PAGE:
ESPN 53rd Annual Meeting

ESPN 2021


 
A randomized control trial comparing safety and efficacy of single dose versus divided daily dose prednisolone in first episode of childhood nephrotic syndrome
Taniya Khan 1 Surupa Basu 1 Shakil Akhtar 1 Subhankar Sarkar 1 Rajiv Sinha 1

1- INSTITUTE OF CHILD HEALTH
 
Abstract:

 

Objectives: Corticosteroid is the standard therapy for first episode nephrotic syndrome (FENS). Daily divided dose (DD) prednisolone is still commonly prescribed despite early morning single dose (SD) hypothetically having less hypothalamic-pituitary-adrenal axis (HPA) suppression and better medication adherence. Controlled study confirming these hypotheses are scarce. We conducted a randomized controlled trial with the primary objective to compare HPA axis suppression between SD and DD steroid at completion of 6 weeks of daily steroid before reduction. Secondary objective included comparing side effects, time to remission, time to first relapse, and frequency of relapse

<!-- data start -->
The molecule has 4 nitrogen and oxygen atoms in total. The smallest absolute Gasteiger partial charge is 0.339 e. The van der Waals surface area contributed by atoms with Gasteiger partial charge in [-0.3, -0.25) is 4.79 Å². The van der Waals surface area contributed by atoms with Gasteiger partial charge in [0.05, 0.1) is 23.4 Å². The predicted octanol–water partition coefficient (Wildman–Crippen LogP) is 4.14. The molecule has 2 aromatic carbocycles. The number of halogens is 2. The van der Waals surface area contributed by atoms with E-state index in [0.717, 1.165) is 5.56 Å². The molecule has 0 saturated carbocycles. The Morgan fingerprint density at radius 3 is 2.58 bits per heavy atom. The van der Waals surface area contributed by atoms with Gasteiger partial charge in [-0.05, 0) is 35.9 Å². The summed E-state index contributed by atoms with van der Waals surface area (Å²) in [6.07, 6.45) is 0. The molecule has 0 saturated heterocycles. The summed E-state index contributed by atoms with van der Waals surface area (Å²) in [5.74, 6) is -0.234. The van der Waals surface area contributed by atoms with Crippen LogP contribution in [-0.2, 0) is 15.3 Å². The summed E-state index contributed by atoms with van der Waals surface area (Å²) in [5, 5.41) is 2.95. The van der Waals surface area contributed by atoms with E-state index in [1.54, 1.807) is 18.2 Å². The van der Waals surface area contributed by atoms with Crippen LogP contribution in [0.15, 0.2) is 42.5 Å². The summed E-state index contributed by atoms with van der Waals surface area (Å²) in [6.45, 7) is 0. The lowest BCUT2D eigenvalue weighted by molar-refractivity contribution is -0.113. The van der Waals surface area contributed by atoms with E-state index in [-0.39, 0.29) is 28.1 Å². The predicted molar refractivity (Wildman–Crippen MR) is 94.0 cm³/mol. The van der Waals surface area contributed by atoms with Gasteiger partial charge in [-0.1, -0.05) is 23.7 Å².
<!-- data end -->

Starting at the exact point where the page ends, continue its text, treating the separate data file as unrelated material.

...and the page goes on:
Methods: Children with FENS were randomized to receive prednisolone 2 mg/kg per day, either as SD (n=26) or in two DD (n=27) for 6 weeks, followed by single alternative daily dose of 1.5 mg/kg for 6 weeks. After completion of 6 + 6 weeks of steroid therapy follow up continued for 6 months. HPA axis was assessed by short synacthen test (SST) on completion of 6 weeks of daily steroid. 

Results: In both groups all patients were steroid responsive without differences in time to remission [SD: 9 days (IQR 8-12.5) and DD: 10 days (IQR 7.5-12)], relapse rates [SD: 35%, n=9 / DD: 37%, n=10], adverse event or medication adherence. In SD group 20% (n=5) passed SST vs 0% in DD group (p =0.01). Time to first relapse was longer in SD (115; IQR 40.5 to 126) than in DD (60; IQR 32 to 68) but did not reach statistical significance.

Conclusion: Our finding suggests that SD is equally effective as DD prednisolone in FENS with less HPA axis suppression. Further studies are required to assess role of HPA axis suppression on relapse of nephrotic syndrome.